Portland's Bike-Powered Mill Delivers A Low-Carbon Beer

May 26, 2017

Portland's Baerlic Brewing has teamed up with the Oregon Environmental Council to brew a low-carbon beer using a bike mill to grind the malt for its “Bike Crush Saison.”

The beer, scheduled to be released June 15, will be made with locally grown hops from Crosby Hop Farm in Woodburn. It will only be distributed within a mile of the brewery by bike or hybrid vehicle.

Washington Senator's Temporary Job Ends At EPA

May 25, 2017

Washington state Sen. Doug Ericksen has finished his temporary job for the Trump administration’s Environmental Protection Agency.

The Bellingham Herald reports that his 120-day position ended May 20.

Ericksen, a Republican from Ferndale, was hired shortly after the inauguration and during the 120-day period worked as both a state senator and a federal employee.

Oregon Gov. Kate Brown and California Gov. Jerry Brown are calling for a federal disaster declaration in response to two years of dismal ocean salmon fishing seasons.

To protect a record-low run of salmon returning to the Klamath River this year, managers have canceled the salmon fishing seasons along a 200-mile stretch of the ocean off the coast of southern Oregon and northern California. Salmon fishing opportunities are limited by low runs coastwide.

The Trump administration has given an initial thumbs-up to a plan to dig holes throughout a meadow of rare wildflowers inside the San Juan Islands National Monument.

It’s not part of any effort to eliminate the monument: It’s part of local tribes’ efforts to improve their diets and revive old traditions.

The Trump administration released its list of 27 national monuments up for review — and possible elimination – earlier in May.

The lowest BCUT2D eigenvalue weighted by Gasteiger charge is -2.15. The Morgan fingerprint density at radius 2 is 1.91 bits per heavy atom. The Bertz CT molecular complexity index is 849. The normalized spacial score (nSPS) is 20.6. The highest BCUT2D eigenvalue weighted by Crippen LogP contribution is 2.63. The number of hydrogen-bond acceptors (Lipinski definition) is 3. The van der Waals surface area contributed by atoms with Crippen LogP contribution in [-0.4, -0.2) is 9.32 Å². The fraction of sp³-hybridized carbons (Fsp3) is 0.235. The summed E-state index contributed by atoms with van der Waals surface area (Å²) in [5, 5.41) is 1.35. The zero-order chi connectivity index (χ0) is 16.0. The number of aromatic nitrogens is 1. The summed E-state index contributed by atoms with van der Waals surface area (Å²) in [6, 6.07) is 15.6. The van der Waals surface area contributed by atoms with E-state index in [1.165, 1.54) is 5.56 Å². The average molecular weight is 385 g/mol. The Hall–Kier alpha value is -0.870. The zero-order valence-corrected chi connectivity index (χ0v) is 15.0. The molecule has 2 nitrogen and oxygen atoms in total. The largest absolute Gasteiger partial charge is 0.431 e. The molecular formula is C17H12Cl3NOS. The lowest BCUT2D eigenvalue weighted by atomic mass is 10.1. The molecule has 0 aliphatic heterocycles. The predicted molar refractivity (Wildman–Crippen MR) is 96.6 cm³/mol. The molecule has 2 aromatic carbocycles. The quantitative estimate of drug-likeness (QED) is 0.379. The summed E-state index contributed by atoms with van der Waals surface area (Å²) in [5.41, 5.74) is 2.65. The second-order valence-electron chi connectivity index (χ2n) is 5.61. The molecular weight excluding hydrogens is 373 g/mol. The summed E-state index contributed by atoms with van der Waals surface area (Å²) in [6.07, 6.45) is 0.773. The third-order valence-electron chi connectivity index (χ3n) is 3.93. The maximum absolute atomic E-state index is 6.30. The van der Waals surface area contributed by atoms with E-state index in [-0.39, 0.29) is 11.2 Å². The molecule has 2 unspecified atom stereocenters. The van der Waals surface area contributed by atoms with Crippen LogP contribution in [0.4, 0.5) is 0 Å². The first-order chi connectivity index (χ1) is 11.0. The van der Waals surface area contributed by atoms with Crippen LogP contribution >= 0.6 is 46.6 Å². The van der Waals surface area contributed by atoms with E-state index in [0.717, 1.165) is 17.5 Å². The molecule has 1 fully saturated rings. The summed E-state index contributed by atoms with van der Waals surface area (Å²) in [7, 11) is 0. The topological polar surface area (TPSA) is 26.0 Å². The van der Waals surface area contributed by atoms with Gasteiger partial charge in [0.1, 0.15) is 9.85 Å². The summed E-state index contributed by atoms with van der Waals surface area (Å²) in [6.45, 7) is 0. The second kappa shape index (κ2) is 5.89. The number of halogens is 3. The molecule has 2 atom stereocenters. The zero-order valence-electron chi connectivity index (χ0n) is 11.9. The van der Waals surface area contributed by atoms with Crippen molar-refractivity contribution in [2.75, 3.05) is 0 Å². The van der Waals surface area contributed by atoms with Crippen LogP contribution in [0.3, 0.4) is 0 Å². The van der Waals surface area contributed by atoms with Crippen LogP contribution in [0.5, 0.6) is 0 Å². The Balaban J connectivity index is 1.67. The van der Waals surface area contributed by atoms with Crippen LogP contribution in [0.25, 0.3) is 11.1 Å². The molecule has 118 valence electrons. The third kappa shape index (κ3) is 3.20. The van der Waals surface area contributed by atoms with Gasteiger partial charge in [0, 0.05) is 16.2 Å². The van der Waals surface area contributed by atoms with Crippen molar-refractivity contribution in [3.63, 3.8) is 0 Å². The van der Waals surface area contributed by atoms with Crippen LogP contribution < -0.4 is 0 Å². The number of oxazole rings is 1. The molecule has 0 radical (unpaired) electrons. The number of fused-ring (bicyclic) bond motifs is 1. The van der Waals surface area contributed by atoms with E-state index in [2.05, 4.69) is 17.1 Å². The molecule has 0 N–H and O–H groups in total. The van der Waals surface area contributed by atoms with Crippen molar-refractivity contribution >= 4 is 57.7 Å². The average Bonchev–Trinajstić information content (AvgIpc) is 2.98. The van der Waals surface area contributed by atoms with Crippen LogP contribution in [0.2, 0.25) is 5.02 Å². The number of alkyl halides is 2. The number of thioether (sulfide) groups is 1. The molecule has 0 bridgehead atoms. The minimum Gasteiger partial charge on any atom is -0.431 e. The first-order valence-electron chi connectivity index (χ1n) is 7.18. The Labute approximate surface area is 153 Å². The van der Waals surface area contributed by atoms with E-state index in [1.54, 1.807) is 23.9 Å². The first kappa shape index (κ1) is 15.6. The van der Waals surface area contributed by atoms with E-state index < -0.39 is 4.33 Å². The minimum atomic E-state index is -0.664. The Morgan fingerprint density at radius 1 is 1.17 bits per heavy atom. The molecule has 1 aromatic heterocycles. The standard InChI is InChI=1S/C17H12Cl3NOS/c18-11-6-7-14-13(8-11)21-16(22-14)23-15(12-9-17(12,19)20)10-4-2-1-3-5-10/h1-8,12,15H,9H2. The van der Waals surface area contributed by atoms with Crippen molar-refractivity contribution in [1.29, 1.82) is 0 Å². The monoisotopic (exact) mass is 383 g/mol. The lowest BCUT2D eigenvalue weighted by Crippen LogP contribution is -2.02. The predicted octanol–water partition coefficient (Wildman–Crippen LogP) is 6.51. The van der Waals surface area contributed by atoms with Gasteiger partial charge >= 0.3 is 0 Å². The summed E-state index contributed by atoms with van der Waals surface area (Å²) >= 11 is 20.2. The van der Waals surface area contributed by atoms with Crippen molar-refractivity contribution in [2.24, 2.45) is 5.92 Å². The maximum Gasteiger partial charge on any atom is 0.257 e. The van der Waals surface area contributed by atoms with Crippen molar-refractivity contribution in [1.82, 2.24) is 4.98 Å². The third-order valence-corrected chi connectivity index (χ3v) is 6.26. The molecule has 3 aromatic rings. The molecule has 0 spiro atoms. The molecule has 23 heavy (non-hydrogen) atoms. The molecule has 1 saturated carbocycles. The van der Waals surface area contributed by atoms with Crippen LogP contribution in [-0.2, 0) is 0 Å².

The Hanford Reach National Monument along the Columbia River is on the list; the much smaller San Juan Islands National Monument is not.

Trump's Budget Proposes Selling Off BPA Grid

May 24, 2017

One of President Trump’s ideas to generate revenue is not sitting well with some Northwest utilities. The proposed budget includes a plan to sell off publicly-owned transmission lines, like those owned by the Bonneville Power Administration.

The BPA operates about three-quarters of the high-voltage transmission systems in its territory, including Washington, Oregon and Idaho.

A proposal by Portland General Electric to sell nine oil storage tanks on the lower Columbia River has raised concerns about a potential oil-by-rail terminal in Oregon.

PGE is proposing to sell its old oil storage tanks to the fuel distributor Global Partners LP, which runs an ethanol facility at Port Westward near Clatskanie. The company has used the existing rail line and dock to ship crude oil from the facility in the past, and the additional tanks would add more than a million barrels of storage capacity, according to documents.

Several detections of the parasite cryptosporidium in Portland's main water supply earlier this year could end up costing the city hundreds of millions of dollars.

The Portland Water Bureau learned May 19 it has lost a key exemption to federal water testing rules, meaning the city must now start treating its water for the parasite.

Culvert Case Decision A 'Win For Salmon' In Washington

May 22, 2017

A big court decision could open up new habitat for salmon in Washington and end up costing the state billions of dollars. The case stemmed from poor maintenance and design of road culverts, which can block fish passage upstream.

A panel of the 9th U.S. Circuit Court of Appeals Friday denied the state’s request to rehear the case. A lower court had ordered the state in 2013 to fix hundreds of road culverts.

Road culverts are those metal pipes or concrete boxes you see carrying streams underneath roads. There are thousands across the Northwest.

Recovering from a big earthquake and tsunami has lead Japan to invest in new communities called "smart cities" with interconnected electric cars, solar panels and advanced energy-saving technology.

They're eco-friendly, and they're also better prepared for when the next big one hits because they're filled with "smart homes" that supply their own power when disaster strikes.

There's nothing quite like these "smart homes" in the Pacific Northwest, but Hillsboro resident Nikki Gordon-Bloomfield rigged up a DIY version for her town home.